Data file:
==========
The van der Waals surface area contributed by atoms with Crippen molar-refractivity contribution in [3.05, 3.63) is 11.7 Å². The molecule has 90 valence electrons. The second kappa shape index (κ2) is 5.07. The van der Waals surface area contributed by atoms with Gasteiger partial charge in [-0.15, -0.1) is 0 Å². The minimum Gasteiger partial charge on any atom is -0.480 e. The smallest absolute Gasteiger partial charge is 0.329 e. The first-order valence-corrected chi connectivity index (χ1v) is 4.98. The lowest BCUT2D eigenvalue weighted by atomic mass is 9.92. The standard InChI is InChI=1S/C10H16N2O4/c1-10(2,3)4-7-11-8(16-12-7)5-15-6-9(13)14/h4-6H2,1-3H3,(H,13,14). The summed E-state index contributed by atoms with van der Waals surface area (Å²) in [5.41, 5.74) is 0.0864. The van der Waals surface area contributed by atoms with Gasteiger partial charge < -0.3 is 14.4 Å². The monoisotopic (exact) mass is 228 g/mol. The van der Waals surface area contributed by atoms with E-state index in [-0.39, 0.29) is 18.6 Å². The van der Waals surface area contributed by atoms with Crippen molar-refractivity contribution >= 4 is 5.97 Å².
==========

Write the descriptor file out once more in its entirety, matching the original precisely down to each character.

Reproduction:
The van der Waals surface area contributed by atoms with Crippen molar-refractivity contribution in [3.05, 3.63) is 11.7 Å². The molecule has 90 valence electrons. The second kappa shape index (κ2) is 5.07. The van der Waals surface area contributed by atoms with Gasteiger partial charge in [-0.15, -0.1) is 0 Å². The minimum Gasteiger partial charge on any atom is -0.480 e. The smallest absolute Gasteiger partial charge is 0.329 e. The first-order valence-corrected chi connectivity index (χ1v) is 4.98. The lowest BCUT2D eigenvalue weighted by atomic mass is 9.92. The standard InChI is InChI=1S/C10H16N2O4/c1-10(2,3)4-7-11-8(16-12-7)5-15-6-9(13)14/h4-6H2,1-3H3,(H,13,14). The summed E-state index contributed by atoms with van der Waals surface area (Å²) in [5.41, 5.74) is 0.0864. The van der Waals surface area contributed by atoms with Gasteiger partial charge < -0.3 is 14.4 Å². The monoisotopic (exact) mass is 228 g/mol. The van der Waals surface area contributed by atoms with E-state index in [-0.39, 0.29) is 18.6 Å². The van der Waals surface area contributed by atoms with Crippen molar-refractivity contribution >= 4 is 5.97 Å².